Sputnik: You are known by the concept of ‘Blue Homeland’. Can you explain this concept? What is Blue Homeland? While the UN Convention on the Law of the Sea (UNCLOS) gives limited sovereignty rights to states, based on the Exclusive Economic Zone (EEZ) concept, how will Turkey make this Blue Homeland functional?
Cihat Yaycı: 1982 UNCLOS gives limited rights to coastal states regarding EEZ in contrast with territorial waters, but essentially EEZ attributes to the maritime zone of a coastal state on which the state has sovereign rights to exploit, preserve, and conduct marine researches on natural resources, geographical, geological, and biological assets; in waters adjacent to its coast, on the seabed, subsoil, within the continental shelf and its subsoil.
For this reason, EEZ may be also accepted as a part of the homeland. Therefore, Turkey is the owner of all resources falling into its own EEZ. We take exploiting from our maritime jurisdictions within the frame of the authority recognized by 1982 Convention, customary law and the principles of international maritime law for granted and we are always going to protect our rights. Blue Homeland is a doctrine specifying that as a peninsula state.
Turkey has 8,333 kilometres of coastline along with the Anatolia and Rumelia Peninsula and the country has approximately 462,000 square kilometres of maritime jurisdictions in Eastern Mediterranean, Aegean Sea (Islands Sea) Sea of Marmara and the Black Sea as a whole.
To start with, the EEZ that was declared in the Black Sea, the continental shelf in the Aegean Sea, adjacent coasts of Libya, Egypt, Lebanon, Israel in the eastern Mediterranean were determined as parts of the “Blue Homeland”. You see the blue coloured area in the map below.
The maritime jurisdiction areas of the Black Sea were determined in 1986.
The natural extension is the critical point for determining continental shelf delimitation. The Aegean Sea is a special case as there are so many islands and rocks and a semi-closed sea. In the Aegean Sea, the delimitation of the continental shelf must be regulated on the basis of Treaty of Lausanne.
Turkey has determined the west edge of maritime jurisdictions area in the Eastern Mediterranean with Turkey-Libya Maritime Boundary Delimitation Agreement in 2019.
For this reason, as we always say, Turkey has neither a national territory nor a drop of territorial water to give up, and it will not. To make Blue Homeland functional, one of the main steps was taken on 27 November 2019 with the “Memorandum of Understanding between the Republic of Turkey and the Government of National Accord–the State of Libya on the delimitation of the maritime jurisdiction areas in the Eastern Mediterranean” and we must carry on to make such bilateral maritime delimitation agreements with other neighbouring states Egypt, Israel, Lebanon and Syria.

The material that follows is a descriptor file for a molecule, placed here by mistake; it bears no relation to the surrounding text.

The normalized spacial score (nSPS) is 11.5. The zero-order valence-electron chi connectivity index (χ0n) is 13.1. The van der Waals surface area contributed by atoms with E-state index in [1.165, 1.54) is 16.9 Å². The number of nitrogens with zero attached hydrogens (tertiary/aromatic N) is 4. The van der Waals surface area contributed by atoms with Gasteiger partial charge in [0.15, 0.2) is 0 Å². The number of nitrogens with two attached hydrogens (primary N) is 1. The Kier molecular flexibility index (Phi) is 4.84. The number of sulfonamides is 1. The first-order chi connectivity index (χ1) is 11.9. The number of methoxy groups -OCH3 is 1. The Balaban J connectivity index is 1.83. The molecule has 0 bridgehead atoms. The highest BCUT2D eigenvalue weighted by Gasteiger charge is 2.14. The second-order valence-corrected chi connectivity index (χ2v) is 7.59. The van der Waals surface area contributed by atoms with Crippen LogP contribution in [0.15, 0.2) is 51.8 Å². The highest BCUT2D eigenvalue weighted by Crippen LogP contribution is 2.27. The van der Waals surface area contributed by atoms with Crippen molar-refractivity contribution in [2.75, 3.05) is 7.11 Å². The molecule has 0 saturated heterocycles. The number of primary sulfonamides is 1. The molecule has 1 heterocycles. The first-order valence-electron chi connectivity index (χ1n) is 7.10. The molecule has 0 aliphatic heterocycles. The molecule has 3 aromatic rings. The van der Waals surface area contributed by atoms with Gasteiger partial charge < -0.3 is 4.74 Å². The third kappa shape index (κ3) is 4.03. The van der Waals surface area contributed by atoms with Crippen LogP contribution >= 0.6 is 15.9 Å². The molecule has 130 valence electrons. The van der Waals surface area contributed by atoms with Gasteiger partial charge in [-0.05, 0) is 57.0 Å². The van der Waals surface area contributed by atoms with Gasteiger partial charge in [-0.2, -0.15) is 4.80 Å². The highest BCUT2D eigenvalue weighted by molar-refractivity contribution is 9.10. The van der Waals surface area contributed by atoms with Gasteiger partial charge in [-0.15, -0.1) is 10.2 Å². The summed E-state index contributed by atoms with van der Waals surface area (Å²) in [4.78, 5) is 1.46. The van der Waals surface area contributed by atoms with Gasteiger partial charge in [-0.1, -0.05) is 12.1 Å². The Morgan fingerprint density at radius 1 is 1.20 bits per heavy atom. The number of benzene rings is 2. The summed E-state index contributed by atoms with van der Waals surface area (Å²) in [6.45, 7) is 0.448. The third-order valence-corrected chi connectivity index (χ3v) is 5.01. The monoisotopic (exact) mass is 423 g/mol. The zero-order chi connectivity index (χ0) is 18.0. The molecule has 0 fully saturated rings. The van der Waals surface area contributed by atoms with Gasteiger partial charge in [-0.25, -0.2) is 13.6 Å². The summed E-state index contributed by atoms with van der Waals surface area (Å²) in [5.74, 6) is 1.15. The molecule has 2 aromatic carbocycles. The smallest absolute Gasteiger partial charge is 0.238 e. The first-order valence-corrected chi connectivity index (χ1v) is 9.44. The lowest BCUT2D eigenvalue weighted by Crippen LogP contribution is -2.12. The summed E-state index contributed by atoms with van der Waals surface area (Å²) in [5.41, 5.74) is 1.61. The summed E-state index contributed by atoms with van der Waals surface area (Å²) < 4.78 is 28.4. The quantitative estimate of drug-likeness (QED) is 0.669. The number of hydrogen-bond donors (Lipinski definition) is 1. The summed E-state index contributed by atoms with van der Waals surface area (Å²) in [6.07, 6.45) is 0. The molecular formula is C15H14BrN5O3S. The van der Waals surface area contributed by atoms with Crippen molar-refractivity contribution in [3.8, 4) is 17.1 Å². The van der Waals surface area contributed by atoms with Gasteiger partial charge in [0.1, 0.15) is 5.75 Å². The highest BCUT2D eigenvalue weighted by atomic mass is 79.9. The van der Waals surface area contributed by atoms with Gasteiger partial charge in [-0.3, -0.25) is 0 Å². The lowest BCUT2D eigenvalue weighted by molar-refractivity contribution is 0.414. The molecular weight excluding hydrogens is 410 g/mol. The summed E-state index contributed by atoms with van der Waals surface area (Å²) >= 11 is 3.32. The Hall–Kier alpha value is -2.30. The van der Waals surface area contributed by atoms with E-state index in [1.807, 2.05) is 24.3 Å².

This region, which we designate as the “Blue Homeland” and which we present to the world, is Turkey’s EEZ. Hence, we simply protect Turkey’s rights and interests regarding Turkey’s EEZ on a legal basis and in a peaceful way under international law.
Sputnik: Why was Turkey late in taking action in the Eastern Mediterranean? Which institutions had opposed these initiatives?
Cihat Yaycı: Over the years, Turkey has been in favour of the discussion of the maritime areas by the adjacent countries’ in the region. Turkey has refused to make decisions on this matter unilaterally or bilaterally.
Yet, Greek Cypriot Administration of Southern Cyprus’ (GCASC) unilateral EEZ declaration and the following bilateral agreements (with Lebanon, Israel, Egypt) and Turkey decision to take action to protect its rights and interests with international law after its awareness of Greece’s unilateral attempts.
In reference to it, Turkey signed maritime delimitation agreements with Turkish Republic of Northern Cyprus (TRNC) in 2011 and with Libya in 2019. Turkey is following a governmental policy in this matter. There is no opposition to any institution or organizations, as far as I know.
Sputnik: So far Turkey, based on rightful political theses, has not signed the UN Convention on the Law of the Sea, because of the Greek maximalist demands. But recently we have seen Ankara as constantly referring to international law. What international law is referred to?
Cihat Yaycı: Not having a signature in the agreement does not prevent Turkey from addressing it. In fact, the agreement’s provision has turned into customary law. The provisions Turkey continually opposes in this agreement are apparent.
The provisions that Turkey has been a persistent objector, is clear. Turkey has no other drawbacks about these provisions. Yet, Greece changes the provisions of this agreement, acts as though it has no adjacent countries and uses the agreement it violates as proof.
Turkey only makes references to the 1982 United Nations Convention on the Law of the Sea (UNCLOS) and makes references to the decisions of the International Court of Justice (ICJ) and the International Court of Arbitration (ICA).